Friday, July 11, 2008

Spicy BBQ Dipping Sauce

Stolen from a note Stefania sent out to a friend in New York:

First a paragraph about how I make it and why and the reasons I choose the ingredients that I do - so that it makes sense and you can feel free to adjust it to your tastes accordingly.

The sauce originated from a recipe my dad started, to go on his spicy ribs, as a sweet complement to them but then I fired it up and added more heat. The base was from homemade blackberries but I've substituted any jam or jelly I've had on hand in the house, including orange marmalade. The one you had at the house was from fresh blackberry sauce - easy to make and I'll put notes at the bottom if you want to experiment around.

Amounts are approximated, adjust according to your thickness and taste preferences.

In a pan, bring to a very low boil and stir constantly:

1/4 - 1/2 c. Jelly or Fruit Jam
1/4 - 1/2 c. Ketchup
1/4 c. Generic BBQ sauce
1/4 c. Brown sugar
1/8 - 1/4c. Acid, I use lemon juice but have added white wine too if I want it thinner (cider vinegar is ok to use too)
1-2 dashes Worceshtershire Sauce
1 Tbsp +/- Sriracha Sauce (1 Tbsp is a lot, start with less and adjust to taste)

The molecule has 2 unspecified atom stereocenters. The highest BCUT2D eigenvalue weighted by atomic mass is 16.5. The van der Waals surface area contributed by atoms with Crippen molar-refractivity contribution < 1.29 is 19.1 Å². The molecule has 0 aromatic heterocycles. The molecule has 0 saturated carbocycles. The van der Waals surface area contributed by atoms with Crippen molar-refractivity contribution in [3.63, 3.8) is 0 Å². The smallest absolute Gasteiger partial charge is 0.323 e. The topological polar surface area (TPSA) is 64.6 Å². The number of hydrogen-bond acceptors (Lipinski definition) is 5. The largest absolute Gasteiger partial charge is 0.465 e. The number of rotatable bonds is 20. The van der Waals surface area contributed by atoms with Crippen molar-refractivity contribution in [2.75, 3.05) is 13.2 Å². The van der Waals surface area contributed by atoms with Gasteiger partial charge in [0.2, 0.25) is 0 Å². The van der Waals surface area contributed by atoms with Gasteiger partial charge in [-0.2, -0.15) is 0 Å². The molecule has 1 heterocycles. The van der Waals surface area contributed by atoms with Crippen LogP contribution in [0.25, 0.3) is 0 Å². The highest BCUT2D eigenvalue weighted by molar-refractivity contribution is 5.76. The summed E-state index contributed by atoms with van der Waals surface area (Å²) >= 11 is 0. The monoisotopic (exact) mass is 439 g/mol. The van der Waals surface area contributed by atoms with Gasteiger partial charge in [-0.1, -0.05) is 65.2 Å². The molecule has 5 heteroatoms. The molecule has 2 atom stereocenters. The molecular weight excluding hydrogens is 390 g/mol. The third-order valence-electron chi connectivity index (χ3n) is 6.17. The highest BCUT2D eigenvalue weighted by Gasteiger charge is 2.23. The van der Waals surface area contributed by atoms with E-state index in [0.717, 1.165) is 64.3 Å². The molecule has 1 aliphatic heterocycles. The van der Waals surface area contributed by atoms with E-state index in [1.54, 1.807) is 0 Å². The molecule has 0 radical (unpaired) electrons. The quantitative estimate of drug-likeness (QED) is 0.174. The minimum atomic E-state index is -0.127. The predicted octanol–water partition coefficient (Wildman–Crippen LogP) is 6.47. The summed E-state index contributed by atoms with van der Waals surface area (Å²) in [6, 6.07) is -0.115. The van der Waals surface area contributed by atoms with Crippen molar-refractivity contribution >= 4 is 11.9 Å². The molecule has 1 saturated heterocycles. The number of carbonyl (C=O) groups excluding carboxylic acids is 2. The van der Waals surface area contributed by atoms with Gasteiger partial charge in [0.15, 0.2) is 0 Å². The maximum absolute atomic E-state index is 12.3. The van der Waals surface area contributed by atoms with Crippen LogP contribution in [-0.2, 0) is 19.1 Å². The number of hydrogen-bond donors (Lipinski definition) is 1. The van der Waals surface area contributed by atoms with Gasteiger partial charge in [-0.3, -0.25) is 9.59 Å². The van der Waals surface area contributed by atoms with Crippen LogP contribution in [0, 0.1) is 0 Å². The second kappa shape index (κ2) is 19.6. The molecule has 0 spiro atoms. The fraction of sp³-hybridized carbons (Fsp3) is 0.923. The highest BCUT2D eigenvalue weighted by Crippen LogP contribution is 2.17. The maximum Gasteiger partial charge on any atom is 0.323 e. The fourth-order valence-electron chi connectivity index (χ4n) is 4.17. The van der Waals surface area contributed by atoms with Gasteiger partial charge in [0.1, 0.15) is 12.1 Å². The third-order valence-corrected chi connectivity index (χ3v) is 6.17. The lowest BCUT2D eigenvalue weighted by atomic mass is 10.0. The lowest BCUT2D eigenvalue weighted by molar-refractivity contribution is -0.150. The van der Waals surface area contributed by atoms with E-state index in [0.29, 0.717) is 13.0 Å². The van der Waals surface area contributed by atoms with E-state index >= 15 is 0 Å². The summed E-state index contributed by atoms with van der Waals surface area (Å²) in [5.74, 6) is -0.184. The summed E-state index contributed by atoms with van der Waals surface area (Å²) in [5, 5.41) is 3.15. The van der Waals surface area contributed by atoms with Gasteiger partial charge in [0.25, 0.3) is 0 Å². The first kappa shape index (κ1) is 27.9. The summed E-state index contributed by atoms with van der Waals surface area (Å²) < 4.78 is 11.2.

1 -2 dashes Tapatia hot sauce
1 capful, never more, of liquid smoke, 1 capful = about 1/4 tsp

I don't add any dry spices - salt/pepper or seasonings because those are usually already a rub on the meat.

To use fresh blackberry sauce, take 1 container of fresh berries, heat to boiling with a little bit of sugar until they are soft and wilted, then moosh thru a sieve (gently!!!) to extract the juice. Just like the seeds in grapes, the seeds in blackberries are very tannic and if you purree in a blender or food processor or moosh them too roughly, you will get an unpleasant bitter edge to your berry sauce.

If you are using blackberry jam or strawberry jelly, sometimes they have seeds, strain those as well. Strawberry seeds will have that same tannic quality.

Other variations I've made include chardonnay jelly, apple mint jelly, apricot jam, plum, name it. When I don't have homemade to use I'll buy whatever is on sale for 2 for 1 at Safeway (because $6 for jam in a bbq sauce seems high).

I generally add ketchup or more bbq sauce when I want it thicker, or more acid if I want it thinner, and of course as much sriracha as Paul will let me get away with.

Let me know if you have any questions and please feel free to pass this along.



Stefania said...

The fruit based bbq sauce was originally intended for my dads spicy pork ribs - the rib rub he liked to use had ~5 "hot" spices, and ~5 herbs. Over the years I've adulterated that recipe too and have at times included New Mexico dried green chile powder and Chipotle Flakes. My dad started using smoked paprika and that's become a staple in my spice cabinet as well.

Anonymous said...

Jelly maker says applemint should be one word, as it is the variety of mint. Though you could call it "appley applemint", as it is made with applemint (and some peppermint) leaves steeped in apple juice.

Jelly maker also learned from his mini test batch of elderberry jam and has just produced an excellent blue elderberry jelly that would work well with this recipe.

Blueberry jam has also worked well.